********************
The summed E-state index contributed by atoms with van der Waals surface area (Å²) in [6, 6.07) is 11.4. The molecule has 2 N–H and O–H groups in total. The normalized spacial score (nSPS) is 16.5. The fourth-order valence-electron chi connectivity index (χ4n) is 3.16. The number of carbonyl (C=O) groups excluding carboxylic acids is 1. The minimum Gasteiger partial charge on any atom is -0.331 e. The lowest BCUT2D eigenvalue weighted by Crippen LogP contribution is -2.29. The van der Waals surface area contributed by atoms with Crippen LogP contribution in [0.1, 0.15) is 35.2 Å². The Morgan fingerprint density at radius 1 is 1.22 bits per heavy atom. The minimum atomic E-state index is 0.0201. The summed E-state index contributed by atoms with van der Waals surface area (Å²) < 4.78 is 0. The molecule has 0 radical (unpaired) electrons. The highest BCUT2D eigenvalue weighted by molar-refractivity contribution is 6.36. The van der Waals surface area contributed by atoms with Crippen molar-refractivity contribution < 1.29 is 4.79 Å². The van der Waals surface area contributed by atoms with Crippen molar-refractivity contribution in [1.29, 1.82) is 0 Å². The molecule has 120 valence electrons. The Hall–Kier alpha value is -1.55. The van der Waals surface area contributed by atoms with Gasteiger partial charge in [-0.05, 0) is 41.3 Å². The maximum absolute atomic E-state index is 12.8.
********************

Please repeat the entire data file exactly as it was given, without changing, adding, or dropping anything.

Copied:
The summed E-state index contributed by atoms with van der Waals surface area (Å²) in [6, 6.07) is 11.4. The molecule has 2 N–H and O–H groups in total. The normalized spacial score (nSPS) is 16.5. The fourth-order valence-electron chi connectivity index (χ4n) is 3.16. The number of carbonyl (C=O) groups excluding carboxylic acids is 1. The minimum Gasteiger partial charge on any atom is -0.331 e. The lowest BCUT2D eigenvalue weighted by Crippen LogP contribution is -2.29. The van der Waals surface area contributed by atoms with Crippen LogP contribution in [0.1, 0.15) is 35.2 Å². The Morgan fingerprint density at radius 1 is 1.22 bits per heavy atom. The minimum atomic E-state index is 0.0201. The summed E-state index contributed by atoms with van der Waals surface area (Å²) < 4.78 is 0. The molecule has 0 radical (unpaired) electrons. The highest BCUT2D eigenvalue weighted by molar-refractivity contribution is 6.36. The van der Waals surface area contributed by atoms with Crippen molar-refractivity contribution < 1.29 is 4.79 Å². The van der Waals surface area contributed by atoms with Crippen molar-refractivity contribution in [1.29, 1.82) is 0 Å². The molecule has 120 valence electrons. The Hall–Kier alpha value is -1.55. The van der Waals surface area contributed by atoms with Gasteiger partial charge in [-0.05, 0) is 41.3 Å². The maximum absolute atomic E-state index is 12.8.